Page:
Joseph Allen, a defense attorney in Santa Barbara, California, who has worked as both a prosecutor and a judge, has a slightly different view of narcotics police. He maintains that drug law enforcers resist calls to reevaluate the drug laws because they are reluctant to give up their Miami Vice lifestyles. 'They enjoy the work," he says. "It's exciting, it's interesting, it makes them feel important. It's one of the most glamorous forms of police work. You get to travel a lot, you get to keep strange hours, you get to hang out with all kinds of shady characters. You get to spend money that you don't really have to account for very closely." Routine police work, by contrast, "is just not anywhere near as much fun as staying up to four o'clock in the morning, drinking in hooker bars, and trying to con dope dealers."

For such officers, says Allen, legalization would derail their gravy train. It is precisely because they know the work is futile that they feel secure in their jobs, he observes. "They know that their jobs are permanent, because they are on the front lines and they can see it—that nothing they could ever do will stop the problem."

Unlike Chrystie and some others inside the legal system who support the drug laws in principle but think they should be repealed on pragmatic grounds, Allen opposes them on moral grounds. He sees the individual's right to free choice as the key consideration. "I think it is fundamental to a free society that individuals make their own moral choices. Period."

Allen fears, perhaps more than anything else, the steady deterioration of human rights under ever-expanding drug laws. "There's nowhere to go from here," he says, "except Nazi concentration camps. That's the next step. If you're not willing to adopt a truly totalitarian society and search everybody's house in the country without a warrant and shoot everybody you find in possession, if you're not willing to go the Nazi or Soviet style, then we've gone as far as a free country can go."

It was concern over totalitarian abuses of the law that was partially responsible for Allen's decision to stop prosecuting and switch to defense. "I felt uncomfortable," he says, "being continuously responsible for prosecuting, and in many cases sending to jail or to prison, people who I regarded as harmless to the greater interests of society, but whose actions were unquestionably against the law."

In his 18-year legal career Allen has also served as a judge. Then, he says, the drug cases are even tougher. "The prosecutor doesn't sentence anybody. The judge does. It's your name that goes down on the paper, your signature that goes on the commitment order that sends him to prison. Not the prosecutor. And that's psychologically important."

Allen says that "the futility of it bothers many judges." They may also be particularly sensitive to the congestion in the courts created by the drug laws. "And the entire case load problem, civil and criminal, would be solved if you just took the drug cases out of court."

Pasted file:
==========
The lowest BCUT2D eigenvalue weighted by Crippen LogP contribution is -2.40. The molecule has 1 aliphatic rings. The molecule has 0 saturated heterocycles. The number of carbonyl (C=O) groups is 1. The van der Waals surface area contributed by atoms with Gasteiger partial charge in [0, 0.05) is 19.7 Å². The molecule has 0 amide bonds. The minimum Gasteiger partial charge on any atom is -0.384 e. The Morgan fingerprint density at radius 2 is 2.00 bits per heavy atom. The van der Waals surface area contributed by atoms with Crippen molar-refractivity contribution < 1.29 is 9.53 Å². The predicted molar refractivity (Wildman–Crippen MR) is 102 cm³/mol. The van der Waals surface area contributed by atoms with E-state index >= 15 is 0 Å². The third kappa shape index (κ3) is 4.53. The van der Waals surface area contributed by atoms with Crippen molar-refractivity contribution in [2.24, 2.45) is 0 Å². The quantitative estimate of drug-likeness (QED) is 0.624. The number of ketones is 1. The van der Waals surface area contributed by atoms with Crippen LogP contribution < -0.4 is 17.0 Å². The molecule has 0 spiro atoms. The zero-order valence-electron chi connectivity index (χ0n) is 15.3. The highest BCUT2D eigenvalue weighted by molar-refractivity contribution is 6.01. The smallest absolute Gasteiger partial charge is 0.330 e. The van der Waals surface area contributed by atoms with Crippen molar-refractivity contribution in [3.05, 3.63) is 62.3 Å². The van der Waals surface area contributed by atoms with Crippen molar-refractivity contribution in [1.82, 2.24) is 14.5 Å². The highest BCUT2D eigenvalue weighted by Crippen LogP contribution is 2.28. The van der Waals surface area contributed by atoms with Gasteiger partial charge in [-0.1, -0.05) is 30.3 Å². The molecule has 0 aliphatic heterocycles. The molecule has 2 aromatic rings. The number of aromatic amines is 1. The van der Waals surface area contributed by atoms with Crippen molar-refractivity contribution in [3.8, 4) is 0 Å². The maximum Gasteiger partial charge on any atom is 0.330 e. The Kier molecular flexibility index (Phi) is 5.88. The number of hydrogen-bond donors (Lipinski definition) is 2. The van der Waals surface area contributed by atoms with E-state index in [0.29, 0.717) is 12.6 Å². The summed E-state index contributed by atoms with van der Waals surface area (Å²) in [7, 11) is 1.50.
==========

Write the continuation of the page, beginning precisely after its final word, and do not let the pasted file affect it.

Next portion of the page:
Allen, like Chrystie, notes that many of the judges who privately admit to favoring legalization would never say so publicly because they fear for their careers. "If you're controversial," he says, "you don't get made a judge. Governors don't want to buy themselves a lot of grief when they appoint somebody to the bench. They want somebody who's going to be viewed by all segments of the community as a nice, solid, hard-working, bland, uncontroversial, middle-of-the-road sort of figure."

Ex-sheriff Buckley also worries about this bureaucratic tendency to avoid controversy at all costs. "If we can find people who are willing…to stand up for what they believe, we can turn it around. Public opinion is clay that leaders mold, and if the leaders are going to mold it according to the latest opinion poll, then we're going to be chasing ourselves by the tail. Which is exactly what we're doing."

Breaking this cycle seems to be the key to reforming the drug laws. "It's going to take a very bold, confident, well-respected politician, with absolutely impeccable credentials," Chrystie speculates—"an attorney general of a state, or a governor of a state, or a well-respected senator, or something like that." A Kurt Schmoke, perhaps? Chrystie was commenting before the mayor of Baltimore and former attorney of Maryland raised eyebrows with his plea for Congress to begin debating legalization. If someone like that speaks out loud enough and long enough, Chrystie figures, "people might say, 'Maybe this guy ought to know what he's talking about. Nobody can question his credentials as a law-and-order advocate.'"

"As a matter of fact," Chrystie adds, "nobody can question mine. I'm a tough prosecutor. I mean, I wrote a manual on search warrants—when people search for dope, they use my manual."

Chrystie predicts that "in 10 years it will all be legal." Santa Barbara defense attorney Joseph Allen is slightly less optimistic. He agrees that reform is on the way but thinks it will be slow. "What you have to see is the last remnants of the generation that had no real experience with drugs pass out of political power."

One consensus seems to emerge: the drug laws should be changed. Among many people in law enforcement, from street cops to prosecutors, from defense lawyers to judges, there is a growing dismay with the status quo. Efforts can be intensified and even more resources consumed in the fight against drugs—this clearly is the reigning politicians' approach, with "zero tolerance" confiscations and hasty moves to engage the military in the fight. The alternative is decriminalization or legalization. At least some insiders, such as Schmoke and Chrystie, feel compelled, in spite of possible political consequences to themselves, to acknowledge the latter's benefits.

Philip Smith is a freelance writer in Southern California.